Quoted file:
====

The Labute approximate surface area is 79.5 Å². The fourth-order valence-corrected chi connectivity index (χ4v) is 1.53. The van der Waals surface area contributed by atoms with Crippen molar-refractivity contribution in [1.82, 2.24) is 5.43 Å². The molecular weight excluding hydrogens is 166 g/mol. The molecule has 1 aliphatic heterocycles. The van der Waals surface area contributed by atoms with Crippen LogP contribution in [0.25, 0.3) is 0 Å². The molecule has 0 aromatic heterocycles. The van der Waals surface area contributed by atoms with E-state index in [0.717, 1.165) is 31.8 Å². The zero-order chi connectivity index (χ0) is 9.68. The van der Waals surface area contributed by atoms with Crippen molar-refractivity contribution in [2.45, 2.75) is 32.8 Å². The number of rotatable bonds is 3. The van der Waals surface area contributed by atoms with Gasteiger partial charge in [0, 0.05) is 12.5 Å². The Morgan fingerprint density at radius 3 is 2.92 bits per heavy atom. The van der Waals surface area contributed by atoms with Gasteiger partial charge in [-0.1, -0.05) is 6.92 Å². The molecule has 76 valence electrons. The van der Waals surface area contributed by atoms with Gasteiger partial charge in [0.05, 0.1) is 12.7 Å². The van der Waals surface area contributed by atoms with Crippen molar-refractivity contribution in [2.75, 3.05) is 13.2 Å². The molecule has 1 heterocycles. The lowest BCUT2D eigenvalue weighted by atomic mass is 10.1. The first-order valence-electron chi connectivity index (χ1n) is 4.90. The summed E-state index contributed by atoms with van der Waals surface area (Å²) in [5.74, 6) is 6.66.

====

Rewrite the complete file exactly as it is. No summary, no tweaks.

The Labute approximate surface area is 79.5 Å². The fourth-order valence-corrected chi connectivity index (χ4v) is 1.53. The van der Waals surface area contributed by atoms with Crippen molar-refractivity contribution in [1.82, 2.24) is 5.43 Å². The molecular weight excluding hydrogens is 166 g/mol. The molecule has 1 aliphatic heterocycles. The van der Waals surface area contributed by atoms with Crippen LogP contribution in [0.25, 0.3) is 0 Å². The molecule has 0 aromatic heterocycles. The van der Waals surface area contributed by atoms with E-state index in [0.717, 1.165) is 31.8 Å². The zero-order chi connectivity index (χ0) is 9.68. The van der Waals surface area contributed by atoms with Crippen molar-refractivity contribution in [2.45, 2.75) is 32.8 Å². The number of rotatable bonds is 3. The van der Waals surface area contributed by atoms with Gasteiger partial charge in [0, 0.05) is 12.5 Å². The Morgan fingerprint density at radius 3 is 2.92 bits per heavy atom. The van der Waals surface area contributed by atoms with Gasteiger partial charge in [-0.1, -0.05) is 6.92 Å². The molecule has 76 valence electrons. The van der Waals surface area contributed by atoms with Gasteiger partial charge in [0.05, 0.1) is 12.7 Å². The van der Waals surface area contributed by atoms with Crippen molar-refractivity contribution in [2.75, 3.05) is 13.2 Å². The molecule has 1 heterocycles. The lowest BCUT2D eigenvalue weighted by atomic mass is 10.1. The first-order valence-electron chi connectivity index (χ1n) is 4.90. The summed E-state index contributed by atoms with van der Waals surface area (Å²) in [5.74, 6) is 6.66.